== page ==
Why do you need to customize privacy settings in Windows 10?
Microsoft has received a lot of criticism for turning Windows 10 into a service rather than a product, imposing very few limitations on the data it collects by default. It does this in the name of a more personalized experience, but this allows a single company to compile intricate profiles on numerous individuals.
Some of these efforts have received negative publicity since they debuted, such as Windows Customer Experience Improvement program and advertising IDs, but others are a lot less on-the-nose. ‘Application telemetry’ and ‘activity history’ enable the company to track application usage, websites browsed and what files are accessed. While Windows has always kept tabs on the location of systems using its software, Windows 10 has a habit of recording speech recognition and handwriting where applicable to better identify the user.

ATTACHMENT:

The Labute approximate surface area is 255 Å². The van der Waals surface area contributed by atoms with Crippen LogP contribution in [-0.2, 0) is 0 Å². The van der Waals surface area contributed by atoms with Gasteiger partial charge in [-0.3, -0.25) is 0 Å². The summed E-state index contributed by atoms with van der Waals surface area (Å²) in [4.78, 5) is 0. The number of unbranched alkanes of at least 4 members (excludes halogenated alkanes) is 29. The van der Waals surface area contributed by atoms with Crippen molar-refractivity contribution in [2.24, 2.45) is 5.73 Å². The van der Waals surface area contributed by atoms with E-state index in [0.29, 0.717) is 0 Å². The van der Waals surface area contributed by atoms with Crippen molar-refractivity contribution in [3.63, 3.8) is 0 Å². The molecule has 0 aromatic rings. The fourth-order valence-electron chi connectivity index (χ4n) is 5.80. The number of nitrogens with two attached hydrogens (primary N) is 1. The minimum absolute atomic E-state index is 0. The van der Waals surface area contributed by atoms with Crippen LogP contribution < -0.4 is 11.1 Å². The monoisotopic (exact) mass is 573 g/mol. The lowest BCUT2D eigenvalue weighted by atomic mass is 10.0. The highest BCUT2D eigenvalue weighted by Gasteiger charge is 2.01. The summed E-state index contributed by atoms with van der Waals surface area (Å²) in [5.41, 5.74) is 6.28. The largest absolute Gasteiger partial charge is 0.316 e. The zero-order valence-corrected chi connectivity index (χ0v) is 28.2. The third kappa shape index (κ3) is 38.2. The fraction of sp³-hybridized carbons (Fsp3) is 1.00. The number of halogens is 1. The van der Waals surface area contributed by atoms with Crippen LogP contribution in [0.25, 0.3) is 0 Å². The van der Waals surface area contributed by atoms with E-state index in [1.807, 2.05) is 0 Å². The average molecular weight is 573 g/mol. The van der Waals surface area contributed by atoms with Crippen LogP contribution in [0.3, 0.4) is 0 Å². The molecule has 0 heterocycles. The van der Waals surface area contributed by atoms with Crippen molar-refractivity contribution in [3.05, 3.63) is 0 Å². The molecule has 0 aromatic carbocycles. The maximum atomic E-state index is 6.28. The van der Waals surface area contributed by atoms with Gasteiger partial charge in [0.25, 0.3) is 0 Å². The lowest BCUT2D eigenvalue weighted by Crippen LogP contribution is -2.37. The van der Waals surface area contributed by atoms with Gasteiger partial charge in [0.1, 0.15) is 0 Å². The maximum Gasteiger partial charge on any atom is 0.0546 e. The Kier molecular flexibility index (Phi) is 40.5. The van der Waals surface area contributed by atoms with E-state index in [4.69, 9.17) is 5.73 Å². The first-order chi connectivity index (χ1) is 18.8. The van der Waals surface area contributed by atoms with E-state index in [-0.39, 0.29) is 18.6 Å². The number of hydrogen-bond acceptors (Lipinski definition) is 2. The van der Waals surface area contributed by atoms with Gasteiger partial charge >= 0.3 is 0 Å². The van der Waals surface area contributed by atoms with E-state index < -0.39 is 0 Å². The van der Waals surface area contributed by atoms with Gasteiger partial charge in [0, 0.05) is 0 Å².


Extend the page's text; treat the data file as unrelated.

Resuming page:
Even helpful features have been known to help create profiles of Windows 10 users. While error reports are engineers to diagnose and effectively fix problems in a timely manner, they can also grant access to a range of personal data from hardware and software to usage.
The default settings in Windows 10 are an absolute nightmare for the privacy-conscious and, therefore, have to be customized if users wish to avoid Microsoft building a profile of them. W10Privacy is a great anti-spy application that makes traversing the Registry Editor much less of a chore and significantly less daunting for casual users new to the scene. Created by a single developer, the application is completely free with the option to donate to Schuster in the bottom right-hand corner.
Its traffic light system and additional information are particularly welcome, but it’s the unprecedented amount of easily accessible options that makes W10Privacy stand out. Unfortunately, this acts as a double-edged sword as it makes the lack of search functionality all the more noticeable. Still, it’s preferable to learn your way around an application with many options than use competitors that don’t offer quite as much bang for your buck.